Press freedom in Hong Kong
Get more with myNEWS
A personalised news feed of stories that matter to you
Learn more
Representatives of Hong Kong media organisations attend a press conference on September 24, protesting against new rules restricting who can provide press coverage during demonstrations. Photo: AP

LettersStop the fearmongering over press freedom in Hong Kong

  • The long-predicted death of the free press has not come to pass. Whistle-blowers in Hong Kong can rest easy that theirs will not be the fate of Edward Snowden or Julian Assange
Journalists in Hong Kong have for a long time been predicting the demise of press freedom, claiming that certain actions taken by the government would create a chilling effect on the press, silencing them like “cicadas in the winter”, as the Chinese saying goes.
Today, it is plain to see that, even with the enactment of the national security law, the cicadas are still as strident as ever. The anti-government media, both print and electronic, is very much alive, unlike in Taiwan, where a major pro-China broadcaster has just had its licence revoked. The Post still regularly runs articles that are highly critical of the central government.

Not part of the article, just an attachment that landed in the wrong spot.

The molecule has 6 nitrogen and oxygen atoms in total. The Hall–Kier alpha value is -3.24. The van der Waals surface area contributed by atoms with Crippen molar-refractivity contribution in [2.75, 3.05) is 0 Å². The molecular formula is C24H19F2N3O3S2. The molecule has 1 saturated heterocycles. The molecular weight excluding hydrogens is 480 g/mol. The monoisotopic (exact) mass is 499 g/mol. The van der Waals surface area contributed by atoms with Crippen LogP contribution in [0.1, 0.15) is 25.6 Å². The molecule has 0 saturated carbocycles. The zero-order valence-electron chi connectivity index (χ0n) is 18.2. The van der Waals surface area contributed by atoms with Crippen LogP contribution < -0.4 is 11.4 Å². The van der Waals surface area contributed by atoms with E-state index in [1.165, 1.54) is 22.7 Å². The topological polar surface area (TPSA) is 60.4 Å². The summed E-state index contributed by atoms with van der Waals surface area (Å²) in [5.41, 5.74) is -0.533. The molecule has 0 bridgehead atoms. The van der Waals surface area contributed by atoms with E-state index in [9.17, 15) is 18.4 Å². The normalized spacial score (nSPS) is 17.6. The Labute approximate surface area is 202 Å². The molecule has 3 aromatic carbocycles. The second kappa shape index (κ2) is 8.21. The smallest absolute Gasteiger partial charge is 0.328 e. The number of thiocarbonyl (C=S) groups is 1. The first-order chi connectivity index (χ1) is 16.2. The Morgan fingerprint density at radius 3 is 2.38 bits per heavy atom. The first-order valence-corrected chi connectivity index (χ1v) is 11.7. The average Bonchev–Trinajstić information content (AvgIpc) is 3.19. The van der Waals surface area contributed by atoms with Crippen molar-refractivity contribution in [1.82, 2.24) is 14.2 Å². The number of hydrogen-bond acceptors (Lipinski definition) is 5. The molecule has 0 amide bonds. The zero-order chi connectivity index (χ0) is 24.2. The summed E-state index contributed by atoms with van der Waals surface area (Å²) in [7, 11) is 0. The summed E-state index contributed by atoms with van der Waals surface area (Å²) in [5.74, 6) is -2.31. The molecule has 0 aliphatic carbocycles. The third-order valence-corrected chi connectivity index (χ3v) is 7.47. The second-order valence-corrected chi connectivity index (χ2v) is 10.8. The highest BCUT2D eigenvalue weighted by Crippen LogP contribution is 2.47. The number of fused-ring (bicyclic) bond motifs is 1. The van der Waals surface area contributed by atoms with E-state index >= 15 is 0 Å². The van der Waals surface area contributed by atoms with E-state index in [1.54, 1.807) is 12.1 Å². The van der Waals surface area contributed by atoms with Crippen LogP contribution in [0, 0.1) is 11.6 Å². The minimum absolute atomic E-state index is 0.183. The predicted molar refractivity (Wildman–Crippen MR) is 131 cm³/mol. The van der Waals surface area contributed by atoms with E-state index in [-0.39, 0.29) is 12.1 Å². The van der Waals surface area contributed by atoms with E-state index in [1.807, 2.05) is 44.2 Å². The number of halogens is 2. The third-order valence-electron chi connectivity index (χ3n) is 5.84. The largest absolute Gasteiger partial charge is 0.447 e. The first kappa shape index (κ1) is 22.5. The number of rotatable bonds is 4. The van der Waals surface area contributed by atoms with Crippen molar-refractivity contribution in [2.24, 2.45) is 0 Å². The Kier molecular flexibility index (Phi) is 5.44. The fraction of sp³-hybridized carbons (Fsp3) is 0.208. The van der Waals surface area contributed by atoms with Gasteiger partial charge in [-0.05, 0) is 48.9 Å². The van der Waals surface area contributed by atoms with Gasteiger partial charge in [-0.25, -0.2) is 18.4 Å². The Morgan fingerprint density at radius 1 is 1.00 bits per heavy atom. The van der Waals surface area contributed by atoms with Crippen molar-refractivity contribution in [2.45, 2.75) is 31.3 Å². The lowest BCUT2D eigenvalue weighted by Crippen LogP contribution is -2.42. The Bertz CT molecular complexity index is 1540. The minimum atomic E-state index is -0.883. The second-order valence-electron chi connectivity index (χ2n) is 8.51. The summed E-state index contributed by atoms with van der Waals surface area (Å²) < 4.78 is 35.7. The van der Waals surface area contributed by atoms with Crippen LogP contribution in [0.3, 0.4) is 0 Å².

However, press freedom should be a privilege reserved for responsible journalism, which means reporting or making observations based on facts, eschewing sensationalism and fearmongering.

In his column “ To stay in Hong Kong or go? Beijing’s latest ruling reignites the dilemma” (November 17), your senior writer Peter Kammerer fears that to have journalists pointing out the mistakes of a dishonest government would now amount to a national security violation.

He also proclaims that there is now a fear factor when going about everyday life in Hong Kong, because any object can be classified as a dangerous weapon, and littering and jaywalking can be classified as unpatriotic. Nothing could be further from the truth.

Or is Mr Kammerer fearful because he intends to blow the whistle on some major mistakes of the Chinese Communist Party, like those uncovered by the likes of Edward Snowden and Julian Assange? In that case, he should rejoice that he is a journalist in Hong Kong, and not the United States.

Raymond Young Lap Moon, CEO, Chinese Manufacturers’ Association